It is our belief that the reinforcing cycle of continued innovation, based on the application of new digital technologies, is facilitating an increasingly interconnected planet which will, in turn, strengthen economic growth and favorably impact our digital lives.

Look out for our next two blogs in this series and find out exactly what the “catalyst technologies” are, what their significance is today and the powerful impact that they are going to have on our business and personal lives going forward.

Steve Bell, President, KeySo Global

www.keysoglobal.com

Mobile Industry Trends and Beyond

Saturday, August 4th, 2012

 

 

The mobile industry is a global business that generates $1.5 trillion in revenue every year, approximately 1.5% of the world’s GDP. Throughout its 30 year history the industry has become ever more inextricably intertwined with the global economy. The World Bank estimates that for every 10% increase in mobile penetration the GDP in developed countries increases by 0.6%, in developing countries by 0.8% and for low income countries GDP increases by 1.4 %.

The bottom line is that wireless communications are impacting our personal and business lives because the physical networks are, in the words of President Clinton, “facilitating networks of collaboration and cooperation” that make boundaries transparent between countries, industries, societies and cultures. As the connected world shrinks in a virtual sense, possibility expands in a real sense as boundaries blur and new and previously unforeseen opportunities emerge globally. It is against this background that it becomes critical for industry leaders to make themselves aware of the emerging mobile trends and the implications they have on the global economic landscape, and more specifically on their own businesses.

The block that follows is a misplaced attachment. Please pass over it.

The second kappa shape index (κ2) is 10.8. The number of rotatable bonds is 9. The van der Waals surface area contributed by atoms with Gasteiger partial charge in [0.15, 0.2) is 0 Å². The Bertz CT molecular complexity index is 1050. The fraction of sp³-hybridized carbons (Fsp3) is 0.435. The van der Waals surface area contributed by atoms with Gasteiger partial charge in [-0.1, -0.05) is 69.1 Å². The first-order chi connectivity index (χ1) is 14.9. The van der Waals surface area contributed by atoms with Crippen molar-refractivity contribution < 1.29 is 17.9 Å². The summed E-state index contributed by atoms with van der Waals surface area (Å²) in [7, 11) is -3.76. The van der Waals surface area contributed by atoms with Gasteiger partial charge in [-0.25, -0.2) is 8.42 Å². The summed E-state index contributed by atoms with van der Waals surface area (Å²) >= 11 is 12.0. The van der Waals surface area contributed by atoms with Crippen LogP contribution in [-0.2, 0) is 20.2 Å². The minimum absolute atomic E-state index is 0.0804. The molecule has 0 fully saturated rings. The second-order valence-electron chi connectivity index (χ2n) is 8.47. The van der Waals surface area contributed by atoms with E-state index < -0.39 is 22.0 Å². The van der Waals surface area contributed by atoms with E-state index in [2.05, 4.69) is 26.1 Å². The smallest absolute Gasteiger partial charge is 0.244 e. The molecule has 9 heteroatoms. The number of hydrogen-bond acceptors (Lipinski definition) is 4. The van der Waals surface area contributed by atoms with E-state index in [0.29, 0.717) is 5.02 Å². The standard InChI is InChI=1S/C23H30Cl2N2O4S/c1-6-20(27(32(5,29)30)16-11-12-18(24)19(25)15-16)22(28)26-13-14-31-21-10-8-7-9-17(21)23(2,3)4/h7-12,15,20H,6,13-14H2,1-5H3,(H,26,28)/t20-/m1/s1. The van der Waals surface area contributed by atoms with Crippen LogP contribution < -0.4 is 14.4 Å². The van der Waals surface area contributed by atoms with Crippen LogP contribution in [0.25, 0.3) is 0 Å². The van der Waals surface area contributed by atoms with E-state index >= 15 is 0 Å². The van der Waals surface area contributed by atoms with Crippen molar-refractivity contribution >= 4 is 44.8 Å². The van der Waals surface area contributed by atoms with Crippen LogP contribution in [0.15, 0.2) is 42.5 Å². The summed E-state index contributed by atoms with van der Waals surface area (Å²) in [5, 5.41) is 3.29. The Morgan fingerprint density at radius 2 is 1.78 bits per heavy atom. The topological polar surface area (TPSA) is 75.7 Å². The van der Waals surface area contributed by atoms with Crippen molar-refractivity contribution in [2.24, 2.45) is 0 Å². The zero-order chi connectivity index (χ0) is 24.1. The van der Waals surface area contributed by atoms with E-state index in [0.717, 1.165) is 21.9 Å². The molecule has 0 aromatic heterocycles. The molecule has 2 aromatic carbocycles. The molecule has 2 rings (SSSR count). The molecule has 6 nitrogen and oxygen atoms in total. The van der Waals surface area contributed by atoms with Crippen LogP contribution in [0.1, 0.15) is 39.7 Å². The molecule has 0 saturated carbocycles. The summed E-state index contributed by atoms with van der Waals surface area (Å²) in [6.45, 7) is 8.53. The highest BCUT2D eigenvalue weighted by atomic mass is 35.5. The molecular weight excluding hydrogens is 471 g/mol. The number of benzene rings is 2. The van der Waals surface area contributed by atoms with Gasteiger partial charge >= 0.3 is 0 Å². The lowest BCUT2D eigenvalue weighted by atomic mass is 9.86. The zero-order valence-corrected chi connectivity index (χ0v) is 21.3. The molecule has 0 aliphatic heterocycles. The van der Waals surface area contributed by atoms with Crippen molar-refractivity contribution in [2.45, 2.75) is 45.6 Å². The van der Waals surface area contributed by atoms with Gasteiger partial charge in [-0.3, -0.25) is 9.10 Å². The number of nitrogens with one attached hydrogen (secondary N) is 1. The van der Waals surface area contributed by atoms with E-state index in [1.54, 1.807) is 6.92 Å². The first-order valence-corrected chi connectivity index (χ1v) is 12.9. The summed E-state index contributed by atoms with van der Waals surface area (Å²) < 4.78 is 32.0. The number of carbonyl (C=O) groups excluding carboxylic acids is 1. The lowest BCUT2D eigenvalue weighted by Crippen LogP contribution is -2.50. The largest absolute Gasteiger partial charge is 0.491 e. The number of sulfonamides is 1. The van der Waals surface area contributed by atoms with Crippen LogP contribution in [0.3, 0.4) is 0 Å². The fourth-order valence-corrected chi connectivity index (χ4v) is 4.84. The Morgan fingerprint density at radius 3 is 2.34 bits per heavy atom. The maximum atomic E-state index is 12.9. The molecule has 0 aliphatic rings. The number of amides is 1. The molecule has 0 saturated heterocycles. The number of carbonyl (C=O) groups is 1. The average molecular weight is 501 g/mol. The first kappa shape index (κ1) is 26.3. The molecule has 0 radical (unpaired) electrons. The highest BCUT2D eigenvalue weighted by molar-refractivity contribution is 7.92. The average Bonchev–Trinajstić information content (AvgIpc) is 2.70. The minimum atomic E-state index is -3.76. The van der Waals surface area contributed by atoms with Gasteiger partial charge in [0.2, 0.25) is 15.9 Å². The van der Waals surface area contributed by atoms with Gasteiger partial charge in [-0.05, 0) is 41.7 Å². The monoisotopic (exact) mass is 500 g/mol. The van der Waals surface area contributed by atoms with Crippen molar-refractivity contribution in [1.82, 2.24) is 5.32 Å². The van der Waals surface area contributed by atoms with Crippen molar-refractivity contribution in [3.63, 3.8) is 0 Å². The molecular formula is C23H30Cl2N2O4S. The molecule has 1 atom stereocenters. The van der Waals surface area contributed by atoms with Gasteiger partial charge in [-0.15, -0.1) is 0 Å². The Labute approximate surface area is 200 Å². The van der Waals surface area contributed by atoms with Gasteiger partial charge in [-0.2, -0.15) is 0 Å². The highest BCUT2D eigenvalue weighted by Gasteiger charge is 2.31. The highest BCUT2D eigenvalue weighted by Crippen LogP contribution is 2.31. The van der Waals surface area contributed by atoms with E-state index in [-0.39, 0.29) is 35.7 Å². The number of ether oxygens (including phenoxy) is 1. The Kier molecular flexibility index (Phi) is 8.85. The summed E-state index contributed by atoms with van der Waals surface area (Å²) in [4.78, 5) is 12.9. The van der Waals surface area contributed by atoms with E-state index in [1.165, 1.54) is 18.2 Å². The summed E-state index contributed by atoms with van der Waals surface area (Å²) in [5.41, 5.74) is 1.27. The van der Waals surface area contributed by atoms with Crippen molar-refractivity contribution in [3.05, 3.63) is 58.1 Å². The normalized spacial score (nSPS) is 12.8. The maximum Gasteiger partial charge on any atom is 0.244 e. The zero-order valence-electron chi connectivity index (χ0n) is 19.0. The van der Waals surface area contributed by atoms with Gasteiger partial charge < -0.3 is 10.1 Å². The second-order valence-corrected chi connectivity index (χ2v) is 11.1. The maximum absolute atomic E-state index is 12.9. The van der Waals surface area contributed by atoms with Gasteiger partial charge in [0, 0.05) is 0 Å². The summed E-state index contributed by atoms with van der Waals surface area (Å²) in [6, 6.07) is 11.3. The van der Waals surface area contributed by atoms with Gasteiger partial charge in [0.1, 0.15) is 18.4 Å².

Emerging Mobile Trends

  1. Mobile technology is disrupting business models and consumer habits, not just within Telecoms but also neighboring industries. The medical, utility, transportation, education and banking industries are all experiencing a shift from simple communication to total connectivity anywhere that mobility facilitates. Some are embracing the opportunities that this brings faster than others, resulting in significant redistribution of wealth along multiple value chains. Industry structures will most likely change as companies look at horizontal and vertical integration to acquire “Super Stacks” of intellectual property in order to exert increased control over their business model.